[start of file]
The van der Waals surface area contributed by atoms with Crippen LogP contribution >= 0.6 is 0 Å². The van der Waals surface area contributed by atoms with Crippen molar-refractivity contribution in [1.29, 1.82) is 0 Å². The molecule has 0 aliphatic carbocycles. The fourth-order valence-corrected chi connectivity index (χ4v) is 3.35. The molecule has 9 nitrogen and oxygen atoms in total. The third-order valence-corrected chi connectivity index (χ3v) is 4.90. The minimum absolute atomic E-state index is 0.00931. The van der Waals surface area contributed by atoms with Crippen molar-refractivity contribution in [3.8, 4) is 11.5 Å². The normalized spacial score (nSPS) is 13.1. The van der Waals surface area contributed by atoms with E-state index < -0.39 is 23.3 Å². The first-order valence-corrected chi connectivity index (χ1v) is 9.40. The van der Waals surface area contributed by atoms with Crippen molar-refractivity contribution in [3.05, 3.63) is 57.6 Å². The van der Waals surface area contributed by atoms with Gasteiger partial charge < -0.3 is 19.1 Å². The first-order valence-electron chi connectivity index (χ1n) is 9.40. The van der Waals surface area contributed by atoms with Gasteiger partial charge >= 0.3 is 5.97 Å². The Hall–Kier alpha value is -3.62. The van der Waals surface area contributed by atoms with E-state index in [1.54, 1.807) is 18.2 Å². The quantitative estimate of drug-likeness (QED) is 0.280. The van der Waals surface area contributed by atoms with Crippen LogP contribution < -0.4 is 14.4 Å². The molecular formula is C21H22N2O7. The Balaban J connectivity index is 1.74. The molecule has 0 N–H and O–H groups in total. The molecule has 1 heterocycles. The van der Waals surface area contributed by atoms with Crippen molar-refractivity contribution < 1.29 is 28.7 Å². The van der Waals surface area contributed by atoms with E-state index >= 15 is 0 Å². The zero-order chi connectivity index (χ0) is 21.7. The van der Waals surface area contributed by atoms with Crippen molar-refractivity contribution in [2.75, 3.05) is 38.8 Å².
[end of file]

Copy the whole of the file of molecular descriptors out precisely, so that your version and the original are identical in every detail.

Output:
The van der Waals surface area contributed by atoms with Crippen LogP contribution >= 0.6 is 0 Å². The van der Waals surface area contributed by atoms with Crippen molar-refractivity contribution in [1.29, 1.82) is 0 Å². The molecule has 0 aliphatic carbocycles. The fourth-order valence-corrected chi connectivity index (χ4v) is 3.35. The molecule has 9 nitrogen and oxygen atoms in total. The third-order valence-corrected chi connectivity index (χ3v) is 4.90. The minimum absolute atomic E-state index is 0.00931. The van der Waals surface area contributed by atoms with Crippen molar-refractivity contribution in [3.8, 4) is 11.5 Å². The normalized spacial score (nSPS) is 13.1. The van der Waals surface area contributed by atoms with E-state index < -0.39 is 23.3 Å². The first-order valence-corrected chi connectivity index (χ1v) is 9.40. The van der Waals surface area contributed by atoms with Crippen molar-refractivity contribution in [3.05, 3.63) is 57.6 Å². The van der Waals surface area contributed by atoms with Gasteiger partial charge < -0.3 is 19.1 Å². The first-order valence-electron chi connectivity index (χ1n) is 9.40. The van der Waals surface area contributed by atoms with Gasteiger partial charge >= 0.3 is 5.97 Å². The Hall–Kier alpha value is -3.62. The van der Waals surface area contributed by atoms with E-state index in [1.54, 1.807) is 18.2 Å². The quantitative estimate of drug-likeness (QED) is 0.280. The van der Waals surface area contributed by atoms with Crippen LogP contribution < -0.4 is 14.4 Å². The molecular formula is C21H22N2O7. The Balaban J connectivity index is 1.74. The molecule has 0 N–H and O–H groups in total. The molecule has 1 heterocycles. The van der Waals surface area contributed by atoms with Crippen molar-refractivity contribution < 1.29 is 28.7 Å². The van der Waals surface area contributed by atoms with E-state index >= 15 is 0 Å². The zero-order chi connectivity index (χ0) is 21.7. The van der Waals surface area contributed by atoms with Crippen molar-refractivity contribution in [2.75, 3.05) is 38.8 Å².